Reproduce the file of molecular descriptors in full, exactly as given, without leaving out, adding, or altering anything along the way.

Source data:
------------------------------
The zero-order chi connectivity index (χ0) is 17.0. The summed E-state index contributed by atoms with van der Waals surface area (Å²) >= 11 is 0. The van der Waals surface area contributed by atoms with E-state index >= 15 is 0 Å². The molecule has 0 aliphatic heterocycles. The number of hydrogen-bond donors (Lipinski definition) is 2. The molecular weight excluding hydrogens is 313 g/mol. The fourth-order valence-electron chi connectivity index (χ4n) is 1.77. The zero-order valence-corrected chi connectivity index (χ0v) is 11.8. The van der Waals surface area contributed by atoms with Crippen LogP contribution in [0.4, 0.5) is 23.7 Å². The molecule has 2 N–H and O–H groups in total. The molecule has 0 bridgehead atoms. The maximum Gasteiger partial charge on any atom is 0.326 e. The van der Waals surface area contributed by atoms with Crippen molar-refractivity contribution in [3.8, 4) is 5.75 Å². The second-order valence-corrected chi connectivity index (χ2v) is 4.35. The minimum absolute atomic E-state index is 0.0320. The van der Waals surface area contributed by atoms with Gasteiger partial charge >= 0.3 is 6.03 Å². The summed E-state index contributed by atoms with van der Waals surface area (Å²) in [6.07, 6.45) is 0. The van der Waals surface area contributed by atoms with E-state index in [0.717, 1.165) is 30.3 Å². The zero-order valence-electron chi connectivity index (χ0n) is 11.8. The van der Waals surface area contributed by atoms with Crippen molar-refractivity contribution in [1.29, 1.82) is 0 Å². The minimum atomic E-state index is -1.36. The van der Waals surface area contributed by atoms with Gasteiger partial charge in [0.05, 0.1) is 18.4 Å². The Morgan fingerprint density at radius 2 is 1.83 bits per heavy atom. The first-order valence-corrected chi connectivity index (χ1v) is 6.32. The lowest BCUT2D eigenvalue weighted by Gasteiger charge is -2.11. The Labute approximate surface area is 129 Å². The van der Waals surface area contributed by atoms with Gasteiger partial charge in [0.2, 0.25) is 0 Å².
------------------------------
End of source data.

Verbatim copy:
The zero-order chi connectivity index (χ0) is 17.0. The summed E-state index contributed by atoms with van der Waals surface area (Å²) >= 11 is 0. The van der Waals surface area contributed by atoms with E-state index >= 15 is 0 Å². The molecule has 0 aliphatic heterocycles. The number of hydrogen-bond donors (Lipinski definition) is 2. The molecular weight excluding hydrogens is 313 g/mol. The fourth-order valence-electron chi connectivity index (χ4n) is 1.77. The zero-order valence-corrected chi connectivity index (χ0v) is 11.8. The van der Waals surface area contributed by atoms with Crippen LogP contribution in [0.4, 0.5) is 23.7 Å². The molecule has 2 N–H and O–H groups in total. The molecule has 0 bridgehead atoms. The maximum Gasteiger partial charge on any atom is 0.326 e. The van der Waals surface area contributed by atoms with Crippen molar-refractivity contribution in [3.8, 4) is 5.75 Å². The second-order valence-corrected chi connectivity index (χ2v) is 4.35. The minimum absolute atomic E-state index is 0.0320. The van der Waals surface area contributed by atoms with Gasteiger partial charge >= 0.3 is 6.03 Å². The summed E-state index contributed by atoms with van der Waals surface area (Å²) in [6.07, 6.45) is 0. The van der Waals surface area contributed by atoms with E-state index in [0.717, 1.165) is 30.3 Å². The zero-order valence-electron chi connectivity index (χ0n) is 11.8. The van der Waals surface area contributed by atoms with Crippen molar-refractivity contribution in [1.29, 1.82) is 0 Å². The minimum atomic E-state index is -1.36. The van der Waals surface area contributed by atoms with Gasteiger partial charge in [0.05, 0.1) is 18.4 Å². The Morgan fingerprint density at radius 2 is 1.83 bits per heavy atom. The first-order valence-corrected chi connectivity index (χ1v) is 6.32. The lowest BCUT2D eigenvalue weighted by Gasteiger charge is -2.11. The Labute approximate surface area is 129 Å². The van der Waals surface area contributed by atoms with Gasteiger partial charge in [0.2, 0.25) is 0 Å².